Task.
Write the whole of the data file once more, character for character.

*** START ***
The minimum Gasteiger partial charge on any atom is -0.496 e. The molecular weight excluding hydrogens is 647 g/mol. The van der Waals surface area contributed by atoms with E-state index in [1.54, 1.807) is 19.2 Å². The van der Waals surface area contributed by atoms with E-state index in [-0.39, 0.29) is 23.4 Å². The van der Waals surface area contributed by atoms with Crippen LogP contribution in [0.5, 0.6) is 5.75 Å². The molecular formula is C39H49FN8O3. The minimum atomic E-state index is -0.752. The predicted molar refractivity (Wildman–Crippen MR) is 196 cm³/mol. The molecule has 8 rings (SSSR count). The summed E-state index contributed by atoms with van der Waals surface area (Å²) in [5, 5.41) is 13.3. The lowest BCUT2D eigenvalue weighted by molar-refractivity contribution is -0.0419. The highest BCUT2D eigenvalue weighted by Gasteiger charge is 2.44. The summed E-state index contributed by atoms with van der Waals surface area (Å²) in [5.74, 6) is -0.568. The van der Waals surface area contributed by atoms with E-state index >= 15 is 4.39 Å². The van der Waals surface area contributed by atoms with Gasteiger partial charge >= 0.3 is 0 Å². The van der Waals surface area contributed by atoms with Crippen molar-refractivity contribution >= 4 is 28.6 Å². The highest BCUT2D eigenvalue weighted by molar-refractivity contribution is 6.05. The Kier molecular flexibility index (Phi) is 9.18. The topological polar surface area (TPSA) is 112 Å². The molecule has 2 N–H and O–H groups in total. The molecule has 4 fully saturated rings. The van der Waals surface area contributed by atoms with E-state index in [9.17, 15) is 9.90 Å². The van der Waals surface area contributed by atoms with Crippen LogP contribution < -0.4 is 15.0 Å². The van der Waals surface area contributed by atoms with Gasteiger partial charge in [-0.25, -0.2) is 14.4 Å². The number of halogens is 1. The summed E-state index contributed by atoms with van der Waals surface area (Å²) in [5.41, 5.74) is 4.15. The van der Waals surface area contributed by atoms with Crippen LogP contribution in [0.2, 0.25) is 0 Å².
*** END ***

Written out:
The minimum Gasteiger partial charge on any atom is -0.496 e. The molecular weight excluding hydrogens is 647 g/mol. The van der Waals surface area contributed by atoms with E-state index in [1.54, 1.807) is 19.2 Å². The van der Waals surface area contributed by atoms with E-state index in [-0.39, 0.29) is 23.4 Å². The van der Waals surface area contributed by atoms with Crippen LogP contribution in [0.5, 0.6) is 5.75 Å². The molecular formula is C39H49FN8O3. The minimum atomic E-state index is -0.752. The predicted molar refractivity (Wildman–Crippen MR) is 196 cm³/mol. The molecule has 8 rings (SSSR count). The summed E-state index contributed by atoms with van der Waals surface area (Å²) in [5, 5.41) is 13.3. The lowest BCUT2D eigenvalue weighted by molar-refractivity contribution is -0.0419. The highest BCUT2D eigenvalue weighted by Gasteiger charge is 2.44. The summed E-state index contributed by atoms with van der Waals surface area (Å²) in [5.74, 6) is -0.568. The van der Waals surface area contributed by atoms with E-state index >= 15 is 4.39 Å². The van der Waals surface area contributed by atoms with Gasteiger partial charge >= 0.3 is 0 Å². The van der Waals surface area contributed by atoms with Crippen molar-refractivity contribution >= 4 is 28.6 Å². The highest BCUT2D eigenvalue weighted by molar-refractivity contribution is 6.05. The Kier molecular flexibility index (Phi) is 9.18. The topological polar surface area (TPSA) is 112 Å². The molecule has 2 N–H and O–H groups in total. The molecule has 4 fully saturated rings. The van der Waals surface area contributed by atoms with E-state index in [9.17, 15) is 9.90 Å². The van der Waals surface area contributed by atoms with Crippen LogP contribution < -0.4 is 15.0 Å². The van der Waals surface area contributed by atoms with Gasteiger partial charge in [-0.25, -0.2) is 14.4 Å². The number of halogens is 1. The summed E-state index contributed by atoms with van der Waals surface area (Å²) in [5.41, 5.74) is 4.15. The van der Waals surface area contributed by atoms with Crippen LogP contribution in [0.2, 0.25) is 0 Å².